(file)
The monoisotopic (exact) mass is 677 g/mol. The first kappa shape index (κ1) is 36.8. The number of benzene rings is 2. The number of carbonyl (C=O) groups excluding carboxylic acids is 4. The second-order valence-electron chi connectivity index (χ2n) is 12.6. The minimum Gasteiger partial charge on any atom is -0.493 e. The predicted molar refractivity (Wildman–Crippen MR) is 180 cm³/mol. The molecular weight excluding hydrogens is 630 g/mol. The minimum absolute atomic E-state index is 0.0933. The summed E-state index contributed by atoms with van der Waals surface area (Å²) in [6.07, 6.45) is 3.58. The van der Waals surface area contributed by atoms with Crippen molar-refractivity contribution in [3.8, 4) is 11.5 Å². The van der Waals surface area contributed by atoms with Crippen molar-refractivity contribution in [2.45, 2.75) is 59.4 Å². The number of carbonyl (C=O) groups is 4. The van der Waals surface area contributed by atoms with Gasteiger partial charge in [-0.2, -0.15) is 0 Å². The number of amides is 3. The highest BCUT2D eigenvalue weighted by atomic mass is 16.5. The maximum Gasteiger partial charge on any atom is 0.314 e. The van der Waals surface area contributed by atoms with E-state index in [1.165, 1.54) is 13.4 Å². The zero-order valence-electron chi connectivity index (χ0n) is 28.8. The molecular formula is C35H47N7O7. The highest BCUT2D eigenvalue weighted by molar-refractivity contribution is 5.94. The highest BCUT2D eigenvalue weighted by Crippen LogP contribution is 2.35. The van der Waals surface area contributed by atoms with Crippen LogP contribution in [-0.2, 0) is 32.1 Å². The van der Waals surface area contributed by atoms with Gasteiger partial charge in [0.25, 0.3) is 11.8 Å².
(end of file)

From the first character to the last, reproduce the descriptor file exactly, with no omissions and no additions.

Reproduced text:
The monoisotopic (exact) mass is 677 g/mol. The first kappa shape index (κ1) is 36.8. The number of benzene rings is 2. The number of carbonyl (C=O) groups excluding carboxylic acids is 4. The second-order valence-electron chi connectivity index (χ2n) is 12.6. The minimum Gasteiger partial charge on any atom is -0.493 e. The predicted molar refractivity (Wildman–Crippen MR) is 180 cm³/mol. The molecular weight excluding hydrogens is 630 g/mol. The minimum absolute atomic E-state index is 0.0933. The summed E-state index contributed by atoms with van der Waals surface area (Å²) in [6.07, 6.45) is 3.58. The van der Waals surface area contributed by atoms with Crippen molar-refractivity contribution in [3.8, 4) is 11.5 Å². The van der Waals surface area contributed by atoms with Crippen molar-refractivity contribution in [2.45, 2.75) is 59.4 Å². The number of carbonyl (C=O) groups is 4. The van der Waals surface area contributed by atoms with Gasteiger partial charge in [-0.2, -0.15) is 0 Å². The number of amides is 3. The highest BCUT2D eigenvalue weighted by atomic mass is 16.5. The maximum Gasteiger partial charge on any atom is 0.314 e. The van der Waals surface area contributed by atoms with E-state index in [1.165, 1.54) is 13.4 Å². The zero-order valence-electron chi connectivity index (χ0n) is 28.8. The molecular formula is C35H47N7O7. The highest BCUT2D eigenvalue weighted by molar-refractivity contribution is 5.94. The highest BCUT2D eigenvalue weighted by Crippen LogP contribution is 2.35. The van der Waals surface area contributed by atoms with Crippen LogP contribution in [-0.2, 0) is 32.1 Å². The van der Waals surface area contributed by atoms with Gasteiger partial charge in [0.25, 0.3) is 11.8 Å².